As a whole, Puerto Rico is populated mainly by people from a Criollo (born on the island of Spanish descent) or European descent, with small groups of African and Asian descent. Statistics taken from the 2000 census shows that 74.1% of Doradeños identify with Spanish or White origin, 12.2% identify as black, and 0.5% as Amerindian.

Race – Dorado, Puerto Rico – 2000 Census[28]
Race Population % of Total
White including Hispanic 25,219 74.1%
African American 4,147 12.2%
American Indian and Alaska Native 157 0.5%
Asian 60 0.2%
Native Hawaiian/Pacific Islander 7 0.0%
Some other race 3,214 9.4%
Two or more races 1,213 3.6%


All municipalities in Puerto Rico are administered by a mayor, elected every four years. The current mayor of Dorado is Carlos López Rivera, of the Popular Democratic Party (PPD). He was elected at the 1988 general elections.

The city belongs to the Puerto Rico Senatorial district III, which is represented by two Senators. In 2012, José "Joito" Pérez and Angel Martínez were elected as District Senators.[29]


The municipio has an official flag and coat of arms.[30]


The official flag of the Municipality of Dorado is made up of three stripes of equal width and the symbols from the coat of arms are within the brown stripe, in a sideways position. A first stripe of gold is followed by a stripe of brown which is followed by a final stripe of gold. The gold or golden stripes symbolize the town's name, Dorado; and the brown stripe represents the patron Saint of Dorado, Saint Anthony of Padua. A brown, equal-sided triangle is placed with its base at the hoist and leads to the second stripe, inside of which are the disks in the shape of a T and with the lily flowers represented with the Fleur-de-lis.[31]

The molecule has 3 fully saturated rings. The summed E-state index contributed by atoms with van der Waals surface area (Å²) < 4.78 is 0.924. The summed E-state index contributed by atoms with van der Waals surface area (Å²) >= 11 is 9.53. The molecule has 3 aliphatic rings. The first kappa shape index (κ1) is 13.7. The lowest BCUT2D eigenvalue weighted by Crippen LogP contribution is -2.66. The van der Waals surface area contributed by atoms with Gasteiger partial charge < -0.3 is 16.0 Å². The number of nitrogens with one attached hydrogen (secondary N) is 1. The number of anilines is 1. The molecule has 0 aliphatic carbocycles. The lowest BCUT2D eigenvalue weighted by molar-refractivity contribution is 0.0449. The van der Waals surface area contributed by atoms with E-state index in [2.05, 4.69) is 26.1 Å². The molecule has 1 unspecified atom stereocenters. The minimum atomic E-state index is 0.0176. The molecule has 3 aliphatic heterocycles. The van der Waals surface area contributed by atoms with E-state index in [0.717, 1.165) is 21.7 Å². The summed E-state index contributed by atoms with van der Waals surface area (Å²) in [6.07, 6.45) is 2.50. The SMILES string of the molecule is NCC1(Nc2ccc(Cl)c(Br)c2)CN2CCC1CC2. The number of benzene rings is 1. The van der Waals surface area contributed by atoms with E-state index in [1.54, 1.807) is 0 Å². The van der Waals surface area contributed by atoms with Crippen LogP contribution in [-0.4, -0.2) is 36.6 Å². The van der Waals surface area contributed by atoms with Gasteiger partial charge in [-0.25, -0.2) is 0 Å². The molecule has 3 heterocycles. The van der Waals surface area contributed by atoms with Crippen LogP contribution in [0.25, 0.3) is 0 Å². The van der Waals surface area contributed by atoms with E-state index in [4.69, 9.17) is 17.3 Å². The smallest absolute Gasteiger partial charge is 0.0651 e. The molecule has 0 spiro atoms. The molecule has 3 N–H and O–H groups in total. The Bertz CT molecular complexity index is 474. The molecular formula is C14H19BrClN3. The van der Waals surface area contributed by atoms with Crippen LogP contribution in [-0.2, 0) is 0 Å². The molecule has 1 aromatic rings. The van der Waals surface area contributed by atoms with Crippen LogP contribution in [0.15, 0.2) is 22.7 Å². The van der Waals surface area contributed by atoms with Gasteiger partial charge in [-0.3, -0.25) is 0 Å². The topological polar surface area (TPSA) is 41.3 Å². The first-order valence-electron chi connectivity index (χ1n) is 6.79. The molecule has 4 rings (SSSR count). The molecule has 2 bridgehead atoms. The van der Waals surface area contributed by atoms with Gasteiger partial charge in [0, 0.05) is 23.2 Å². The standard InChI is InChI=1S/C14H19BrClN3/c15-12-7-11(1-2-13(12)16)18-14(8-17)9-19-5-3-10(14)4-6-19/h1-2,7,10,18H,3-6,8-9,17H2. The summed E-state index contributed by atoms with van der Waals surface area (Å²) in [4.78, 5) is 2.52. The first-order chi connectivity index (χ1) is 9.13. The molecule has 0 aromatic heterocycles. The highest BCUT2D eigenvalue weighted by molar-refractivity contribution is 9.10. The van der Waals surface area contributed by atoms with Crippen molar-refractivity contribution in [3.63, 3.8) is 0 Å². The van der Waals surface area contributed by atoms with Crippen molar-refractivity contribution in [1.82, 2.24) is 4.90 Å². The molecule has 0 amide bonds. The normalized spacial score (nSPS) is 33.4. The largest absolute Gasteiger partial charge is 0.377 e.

Coat of arms[edit]

The Dorado coat of arms was officially adopted on March 27, 1978. Its colors are gold, silver and brown. The three towers at the top are enameled in gold with brown background for windows. The triple tower represents that Dorado is a town, and a municipality.

Below the mural crown, are five disks which form a letter "T", called Tau. This represents Saint Anthony of Padua, who is associated with the lily flower. Saint Anthony of Padua is depicted with a lily, heraldically with the Fleur-de-lis. They have a brown background and the lily flowers are silver because they represent the majestic Río La Plata ("plata" is Spanish for silver), which borders the town of Dorado to the east.

The golden background with the brown disks are like speaking souls (Spanish: almasparlantes). The shield directly represents the name of the town "Dorado" which means "gold" in Spanish and the brown relates to the Patron Saint Anthony of Padua, whose habit is brown.[31]


Dorado has several public and private schools distributed through several regions. Including TASIS, Dorado Academy, New Testament Christian Academy of Dorado, and Public education is handled by the Puerto Rico Department of Education.

José S. Alegría is the public High School, located in the town center. Ricardo Arroyo Laracuente is the Middle School 7th through 9th Grade. In the town next to the town square is the elementary School named Jacinto López Martínez.

Schools and academies[edit]

  • Dorado Academy
  • TASIS Dorado
  • José S. Alegría High School
  • Pedro López Canino Elementary and Middle School
  • Luis Muñoz Marín Elementary School
  • Ricardo Arroyo Middle School
  • Marcelino Canino Canino – Middle School
  • Jacinto López Martínez – Elementary school and first school building to be founded in Dorado. It is over a hundred years old and still in use and one of the biggest schools.